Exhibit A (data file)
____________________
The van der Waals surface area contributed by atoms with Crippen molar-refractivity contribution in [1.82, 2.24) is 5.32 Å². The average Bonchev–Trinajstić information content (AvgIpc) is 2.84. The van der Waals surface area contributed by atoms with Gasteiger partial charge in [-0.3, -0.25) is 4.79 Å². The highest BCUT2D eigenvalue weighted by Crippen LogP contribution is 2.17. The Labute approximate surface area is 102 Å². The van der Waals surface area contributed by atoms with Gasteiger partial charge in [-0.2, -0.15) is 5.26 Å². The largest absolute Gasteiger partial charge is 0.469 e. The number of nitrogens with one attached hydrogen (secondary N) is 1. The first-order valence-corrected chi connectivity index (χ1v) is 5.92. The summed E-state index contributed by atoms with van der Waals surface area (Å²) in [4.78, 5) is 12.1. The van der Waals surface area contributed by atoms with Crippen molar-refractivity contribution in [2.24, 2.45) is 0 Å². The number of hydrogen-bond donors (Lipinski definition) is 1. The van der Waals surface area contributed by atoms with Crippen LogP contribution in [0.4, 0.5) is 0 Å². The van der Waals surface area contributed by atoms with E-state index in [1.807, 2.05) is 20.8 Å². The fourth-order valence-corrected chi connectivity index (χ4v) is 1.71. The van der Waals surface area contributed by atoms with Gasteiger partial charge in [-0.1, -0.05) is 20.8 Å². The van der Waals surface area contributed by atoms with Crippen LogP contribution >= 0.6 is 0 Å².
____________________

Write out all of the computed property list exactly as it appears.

The van der Waals surface area contributed by atoms with Crippen molar-refractivity contribution in [1.82, 2.24) is 5.32 Å². The average Bonchev–Trinajstić information content (AvgIpc) is 2.84. The van der Waals surface area contributed by atoms with Gasteiger partial charge in [-0.3, -0.25) is 4.79 Å². The highest BCUT2D eigenvalue weighted by Crippen LogP contribution is 2.17. The Labute approximate surface area is 102 Å². The van der Waals surface area contributed by atoms with Gasteiger partial charge in [-0.2, -0.15) is 5.26 Å². The largest absolute Gasteiger partial charge is 0.469 e. The number of nitrogens with one attached hydrogen (secondary N) is 1. The first-order valence-corrected chi connectivity index (χ1v) is 5.92. The summed E-state index contributed by atoms with van der Waals surface area (Å²) in [4.78, 5) is 12.1. The van der Waals surface area contributed by atoms with Crippen molar-refractivity contribution in [2.24, 2.45) is 0 Å². The number of hydrogen-bond donors (Lipinski definition) is 1. The van der Waals surface area contributed by atoms with Crippen LogP contribution in [0.4, 0.5) is 0 Å². The van der Waals surface area contributed by atoms with E-state index in [1.807, 2.05) is 20.8 Å². The fourth-order valence-corrected chi connectivity index (χ4v) is 1.71. The van der Waals surface area contributed by atoms with Gasteiger partial charge in [-0.1, -0.05) is 20.8 Å². The van der Waals surface area contributed by atoms with Crippen LogP contribution >= 0.6 is 0 Å².